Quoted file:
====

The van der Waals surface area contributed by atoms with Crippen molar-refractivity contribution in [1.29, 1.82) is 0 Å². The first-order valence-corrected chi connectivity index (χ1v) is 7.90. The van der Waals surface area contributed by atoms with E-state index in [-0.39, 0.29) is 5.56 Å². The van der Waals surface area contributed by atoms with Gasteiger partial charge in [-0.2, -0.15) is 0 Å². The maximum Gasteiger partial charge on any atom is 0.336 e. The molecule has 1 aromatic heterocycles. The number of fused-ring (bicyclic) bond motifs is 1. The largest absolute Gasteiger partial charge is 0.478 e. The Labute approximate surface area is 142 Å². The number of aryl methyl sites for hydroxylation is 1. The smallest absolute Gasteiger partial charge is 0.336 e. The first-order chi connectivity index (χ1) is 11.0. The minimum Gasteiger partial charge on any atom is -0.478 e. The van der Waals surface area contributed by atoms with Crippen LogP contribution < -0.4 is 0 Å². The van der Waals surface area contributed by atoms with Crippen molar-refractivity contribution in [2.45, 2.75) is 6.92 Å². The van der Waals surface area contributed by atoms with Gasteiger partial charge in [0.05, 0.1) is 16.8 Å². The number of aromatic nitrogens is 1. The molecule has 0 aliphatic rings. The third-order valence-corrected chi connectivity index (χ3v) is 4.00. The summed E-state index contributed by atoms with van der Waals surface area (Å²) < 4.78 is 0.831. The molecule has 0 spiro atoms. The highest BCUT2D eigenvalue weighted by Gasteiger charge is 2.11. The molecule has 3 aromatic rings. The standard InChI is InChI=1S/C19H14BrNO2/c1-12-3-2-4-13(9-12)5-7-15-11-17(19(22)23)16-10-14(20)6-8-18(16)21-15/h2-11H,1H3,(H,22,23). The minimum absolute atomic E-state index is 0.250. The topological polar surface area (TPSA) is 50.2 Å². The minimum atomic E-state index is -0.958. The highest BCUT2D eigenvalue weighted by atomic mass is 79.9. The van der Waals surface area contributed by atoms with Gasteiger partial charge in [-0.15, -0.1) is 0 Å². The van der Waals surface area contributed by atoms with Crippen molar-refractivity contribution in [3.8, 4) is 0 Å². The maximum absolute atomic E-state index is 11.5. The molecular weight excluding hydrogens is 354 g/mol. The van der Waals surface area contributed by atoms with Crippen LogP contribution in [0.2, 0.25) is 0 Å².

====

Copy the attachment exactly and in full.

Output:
The van der Waals surface area contributed by atoms with Crippen molar-refractivity contribution in [1.29, 1.82) is 0 Å². The first-order valence-corrected chi connectivity index (χ1v) is 7.90. The van der Waals surface area contributed by atoms with E-state index in [-0.39, 0.29) is 5.56 Å². The van der Waals surface area contributed by atoms with Gasteiger partial charge in [-0.2, -0.15) is 0 Å². The maximum Gasteiger partial charge on any atom is 0.336 e. The molecule has 1 aromatic heterocycles. The number of fused-ring (bicyclic) bond motifs is 1. The largest absolute Gasteiger partial charge is 0.478 e. The Labute approximate surface area is 142 Å². The number of aryl methyl sites for hydroxylation is 1. The smallest absolute Gasteiger partial charge is 0.336 e. The first-order chi connectivity index (χ1) is 11.0. The minimum Gasteiger partial charge on any atom is -0.478 e. The van der Waals surface area contributed by atoms with Crippen LogP contribution < -0.4 is 0 Å². The van der Waals surface area contributed by atoms with Crippen molar-refractivity contribution in [2.45, 2.75) is 6.92 Å². The van der Waals surface area contributed by atoms with Gasteiger partial charge in [0.05, 0.1) is 16.8 Å². The number of aromatic nitrogens is 1. The molecule has 0 aliphatic rings. The third-order valence-corrected chi connectivity index (χ3v) is 4.00. The summed E-state index contributed by atoms with van der Waals surface area (Å²) < 4.78 is 0.831. The molecule has 0 spiro atoms. The highest BCUT2D eigenvalue weighted by Gasteiger charge is 2.11. The molecule has 3 aromatic rings. The standard InChI is InChI=1S/C19H14BrNO2/c1-12-3-2-4-13(9-12)5-7-15-11-17(19(22)23)16-10-14(20)6-8-18(16)21-15/h2-11H,1H3,(H,22,23). The minimum absolute atomic E-state index is 0.250. The topological polar surface area (TPSA) is 50.2 Å². The minimum atomic E-state index is -0.958. The highest BCUT2D eigenvalue weighted by atomic mass is 79.9. The van der Waals surface area contributed by atoms with Gasteiger partial charge in [-0.15, -0.1) is 0 Å². The van der Waals surface area contributed by atoms with Crippen molar-refractivity contribution in [3.8, 4) is 0 Å². The maximum absolute atomic E-state index is 11.5. The molecular weight excluding hydrogens is 354 g/mol. The van der Waals surface area contributed by atoms with Crippen LogP contribution in [0.2, 0.25) is 0 Å².